1. You’re right, Jean. Outlines can be confining at times, but the outline is there just to give a writer direction. Like a guidebook you take along on a tour. It can get you from A to Z, but you can take a detour along the way, if you see something that interests you. In other words, you don’t have to stick to that outline, if you don’t want too.

      You can put the outline aside and wing it, but if you get stuck, then, you can pull out the outline to see how to get back on track.

      Not a sermon, just a thought.

      It’s been fun being part of this Roundtable. You all have some very good points, and I have enjoyed reading them all.

      I hope to meet up with all of you, soon.

      Keep writing.

  14. I work in much the same way, Jean. Although as mentioned above, I take copious notes and do a lot of cerebral outlining. Trying to lay down a solid outline freezes my creativity, it just doesn’t work for me. I follow my characters a lot. But I suspect my creative mind, along with being inventive, is quite orderly, and I think that’s happened over seven novels. 🙂 Not that I don’t throw out quite a bit of stuff. I do. But that’s part of the adventure.


  15. This is a particularly interesting thread for me — though I fear I might have steered it a bit off the course. I’m in the process of reading back a new transcript of my second novel, “Handyman,” in preparation for posting it as the beginning of my backlist behind the new one, “The Someday File.” Even though I thought I learned my lesson with the first book, I’m finding a lot of stuff I want out of “Handyman” because it doesn’t advance the story. When I finish, I suspect it will be a lot better than the version published initially by an imprint of St. Martin’s Press, not because the story is better but because it moves faster. And thrillers need to move.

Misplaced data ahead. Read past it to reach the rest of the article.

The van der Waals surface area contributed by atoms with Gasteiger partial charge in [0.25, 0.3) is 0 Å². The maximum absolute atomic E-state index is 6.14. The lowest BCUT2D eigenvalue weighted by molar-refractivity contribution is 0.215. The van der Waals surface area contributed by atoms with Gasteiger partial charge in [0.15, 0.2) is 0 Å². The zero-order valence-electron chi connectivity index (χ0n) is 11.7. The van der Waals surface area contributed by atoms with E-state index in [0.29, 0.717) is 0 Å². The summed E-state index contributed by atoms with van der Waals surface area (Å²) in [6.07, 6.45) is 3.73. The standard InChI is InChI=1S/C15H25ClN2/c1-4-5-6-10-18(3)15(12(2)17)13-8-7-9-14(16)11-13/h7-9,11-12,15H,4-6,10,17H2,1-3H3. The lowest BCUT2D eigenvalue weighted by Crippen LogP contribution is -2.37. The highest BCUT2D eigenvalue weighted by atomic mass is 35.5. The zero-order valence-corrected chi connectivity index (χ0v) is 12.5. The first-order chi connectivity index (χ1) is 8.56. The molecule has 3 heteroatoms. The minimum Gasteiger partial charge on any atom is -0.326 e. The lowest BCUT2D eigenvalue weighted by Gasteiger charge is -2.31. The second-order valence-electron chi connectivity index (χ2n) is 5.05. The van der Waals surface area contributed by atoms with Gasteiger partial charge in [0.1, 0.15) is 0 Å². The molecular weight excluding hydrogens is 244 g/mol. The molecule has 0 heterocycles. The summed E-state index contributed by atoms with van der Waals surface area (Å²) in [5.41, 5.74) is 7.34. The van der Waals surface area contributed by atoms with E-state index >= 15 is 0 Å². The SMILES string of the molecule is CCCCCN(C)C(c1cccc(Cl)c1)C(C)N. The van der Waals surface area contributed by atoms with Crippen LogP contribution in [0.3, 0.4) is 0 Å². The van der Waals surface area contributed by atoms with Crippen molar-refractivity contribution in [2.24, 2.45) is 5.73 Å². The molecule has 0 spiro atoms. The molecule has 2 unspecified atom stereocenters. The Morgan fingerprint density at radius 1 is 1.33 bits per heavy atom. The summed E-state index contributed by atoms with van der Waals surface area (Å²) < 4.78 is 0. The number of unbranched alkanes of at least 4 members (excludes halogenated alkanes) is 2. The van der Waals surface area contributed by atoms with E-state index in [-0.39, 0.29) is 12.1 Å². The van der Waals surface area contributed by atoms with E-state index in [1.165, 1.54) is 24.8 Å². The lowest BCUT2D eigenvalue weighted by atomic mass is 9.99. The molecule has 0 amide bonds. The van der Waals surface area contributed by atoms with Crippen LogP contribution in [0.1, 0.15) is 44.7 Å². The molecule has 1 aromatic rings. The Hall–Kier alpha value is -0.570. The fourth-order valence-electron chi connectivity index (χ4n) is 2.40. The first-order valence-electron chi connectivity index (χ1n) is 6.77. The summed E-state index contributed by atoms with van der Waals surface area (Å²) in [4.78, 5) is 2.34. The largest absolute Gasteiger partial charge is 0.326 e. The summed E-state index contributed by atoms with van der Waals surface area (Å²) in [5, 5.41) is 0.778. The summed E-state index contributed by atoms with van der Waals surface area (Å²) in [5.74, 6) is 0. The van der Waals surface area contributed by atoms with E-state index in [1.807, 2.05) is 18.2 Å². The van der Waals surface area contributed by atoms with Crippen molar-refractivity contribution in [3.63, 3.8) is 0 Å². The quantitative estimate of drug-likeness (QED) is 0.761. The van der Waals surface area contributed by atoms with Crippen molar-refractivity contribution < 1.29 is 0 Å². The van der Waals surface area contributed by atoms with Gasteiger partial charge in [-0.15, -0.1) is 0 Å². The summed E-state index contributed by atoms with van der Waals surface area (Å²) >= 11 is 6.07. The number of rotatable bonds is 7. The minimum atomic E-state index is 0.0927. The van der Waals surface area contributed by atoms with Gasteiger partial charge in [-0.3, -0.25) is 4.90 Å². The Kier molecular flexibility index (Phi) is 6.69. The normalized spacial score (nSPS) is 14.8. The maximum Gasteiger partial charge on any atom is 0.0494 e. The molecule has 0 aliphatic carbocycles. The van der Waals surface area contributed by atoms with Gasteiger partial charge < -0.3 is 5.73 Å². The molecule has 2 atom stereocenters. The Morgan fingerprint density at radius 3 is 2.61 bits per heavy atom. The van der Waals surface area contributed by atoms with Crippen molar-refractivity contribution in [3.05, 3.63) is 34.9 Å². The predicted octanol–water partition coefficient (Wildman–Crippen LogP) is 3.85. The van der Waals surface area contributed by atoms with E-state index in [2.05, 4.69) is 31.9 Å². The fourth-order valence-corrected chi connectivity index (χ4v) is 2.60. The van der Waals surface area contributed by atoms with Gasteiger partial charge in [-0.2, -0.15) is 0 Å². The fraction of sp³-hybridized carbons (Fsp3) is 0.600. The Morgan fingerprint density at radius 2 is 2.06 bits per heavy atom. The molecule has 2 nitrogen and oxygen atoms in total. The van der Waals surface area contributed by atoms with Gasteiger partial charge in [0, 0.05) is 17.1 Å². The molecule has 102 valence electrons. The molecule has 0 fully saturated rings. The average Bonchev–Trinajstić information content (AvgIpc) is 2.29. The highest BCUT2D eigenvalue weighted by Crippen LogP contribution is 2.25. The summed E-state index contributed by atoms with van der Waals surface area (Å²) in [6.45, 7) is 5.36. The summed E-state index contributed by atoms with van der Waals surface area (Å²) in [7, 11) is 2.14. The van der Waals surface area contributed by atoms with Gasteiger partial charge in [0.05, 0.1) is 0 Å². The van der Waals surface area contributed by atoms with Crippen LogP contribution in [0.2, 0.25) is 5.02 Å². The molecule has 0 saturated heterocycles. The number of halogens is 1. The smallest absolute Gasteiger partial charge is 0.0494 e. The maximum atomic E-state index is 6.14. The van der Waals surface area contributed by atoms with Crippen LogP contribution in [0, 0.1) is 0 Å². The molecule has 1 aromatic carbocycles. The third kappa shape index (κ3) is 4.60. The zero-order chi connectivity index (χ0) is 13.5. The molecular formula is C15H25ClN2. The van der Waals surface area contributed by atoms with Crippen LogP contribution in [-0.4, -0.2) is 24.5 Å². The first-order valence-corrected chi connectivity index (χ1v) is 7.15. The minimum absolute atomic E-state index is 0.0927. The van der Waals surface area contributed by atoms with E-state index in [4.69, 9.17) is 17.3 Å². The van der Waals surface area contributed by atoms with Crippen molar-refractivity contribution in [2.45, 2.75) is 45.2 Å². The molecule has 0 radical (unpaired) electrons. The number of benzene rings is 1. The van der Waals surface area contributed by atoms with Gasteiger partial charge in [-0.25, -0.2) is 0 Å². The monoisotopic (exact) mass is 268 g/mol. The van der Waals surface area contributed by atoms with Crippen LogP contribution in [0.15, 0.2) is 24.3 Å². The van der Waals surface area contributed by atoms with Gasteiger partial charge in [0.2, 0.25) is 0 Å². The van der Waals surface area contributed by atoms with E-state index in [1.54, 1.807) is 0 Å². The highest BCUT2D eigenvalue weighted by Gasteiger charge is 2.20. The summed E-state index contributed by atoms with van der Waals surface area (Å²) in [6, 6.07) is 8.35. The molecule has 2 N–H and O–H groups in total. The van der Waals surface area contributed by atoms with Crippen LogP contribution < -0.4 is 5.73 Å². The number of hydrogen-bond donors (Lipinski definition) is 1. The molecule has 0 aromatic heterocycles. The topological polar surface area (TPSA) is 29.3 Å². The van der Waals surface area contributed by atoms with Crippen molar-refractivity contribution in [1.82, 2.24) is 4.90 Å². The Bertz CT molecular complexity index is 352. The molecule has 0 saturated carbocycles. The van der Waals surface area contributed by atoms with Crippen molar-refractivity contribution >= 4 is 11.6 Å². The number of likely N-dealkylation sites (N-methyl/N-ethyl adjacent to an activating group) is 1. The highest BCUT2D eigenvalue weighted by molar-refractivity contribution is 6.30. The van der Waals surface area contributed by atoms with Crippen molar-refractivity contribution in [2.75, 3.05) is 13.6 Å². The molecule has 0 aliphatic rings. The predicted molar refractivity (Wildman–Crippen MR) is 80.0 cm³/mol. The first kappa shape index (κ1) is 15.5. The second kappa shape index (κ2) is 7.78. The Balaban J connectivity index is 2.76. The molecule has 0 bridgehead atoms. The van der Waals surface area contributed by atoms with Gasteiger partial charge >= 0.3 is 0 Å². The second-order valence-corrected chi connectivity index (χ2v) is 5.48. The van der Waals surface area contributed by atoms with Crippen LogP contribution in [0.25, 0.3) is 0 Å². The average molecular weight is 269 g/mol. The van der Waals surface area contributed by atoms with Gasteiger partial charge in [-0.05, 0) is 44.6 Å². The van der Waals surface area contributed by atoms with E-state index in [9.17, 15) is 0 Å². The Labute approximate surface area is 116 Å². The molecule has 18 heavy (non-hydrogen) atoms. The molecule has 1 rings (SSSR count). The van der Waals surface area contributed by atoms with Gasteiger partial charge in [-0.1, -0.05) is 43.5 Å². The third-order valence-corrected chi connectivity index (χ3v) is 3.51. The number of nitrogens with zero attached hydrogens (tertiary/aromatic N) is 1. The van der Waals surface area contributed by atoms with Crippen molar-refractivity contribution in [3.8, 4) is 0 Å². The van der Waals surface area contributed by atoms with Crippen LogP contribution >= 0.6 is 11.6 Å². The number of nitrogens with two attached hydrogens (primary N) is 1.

16. I’m not sure if what I’m about to say counts as Writer’s Block. I prefer to call it the Desertion of the Muse.

    In December 2005 I got a surprise diagnosis of ovarian cancer. Looking at the calendar, you can deduce all is now well, for which I am eternally grateful. Indeed, all (miraculously) was well by mid-2006. So I got back to my computer, switched it on, and… nothing. Not a word. Not a syllable. Not any anything.

    My Muse hadn’t just deserted me. My Muse was in a motel with a young, blonde Muse, smoking cigarettes while empty Scotch bottles and used Muse condoms littered the floor. He was not coming back. Ever.

    Truth was, all I had was a conciousness that was completely shattered by my cancer. I had come up against my very own private serial killer, and while I had managed to get out of the basement, he still had his hold on me. His tag-line was ‘And what if I come back?’ So, when I sat down in front of the computer, the first port of call was always the search engine. Not good.

    I was on the point of abandoning my writing altogether. But step forward a real hero: Pat Sider, my online critique partner, who lives in Canada and whom I have never met. She was aware of my illness and spent the first months sending supportive e-mails and messages.

    Then she started to pester (gently!). When was I going to send a chapter? What was going to happen next in the story? Nudge, nudge, nudge. In the end, to keep her quiet, I sent something. She replied. with a nudge. Before I knew it, I was writing again.

    The Muse came back, shame-faced and smelling of perfume. The Serial Killer sloped off into the dark. And all thanks to Pat, the person who had held my writing flame alight for me, tending to it when it threatened to flicker out.

    So what I’m trying to say is, that for some of the big stuff, like illness, bereavement, redundancy, divorce, your Muse might desert you too. You might be facing that blank page and find that you have nothing.

    And no-one get this crisis like other writers. Don’t be afraid to seek out their support. They understand.

    1. Thanks for the good wishes, Joan! And that’s the wonderful thing about writers. Yes, we’re all doing our own solo thing but it’s the support networks that can really help us get past the obstacles in our writing.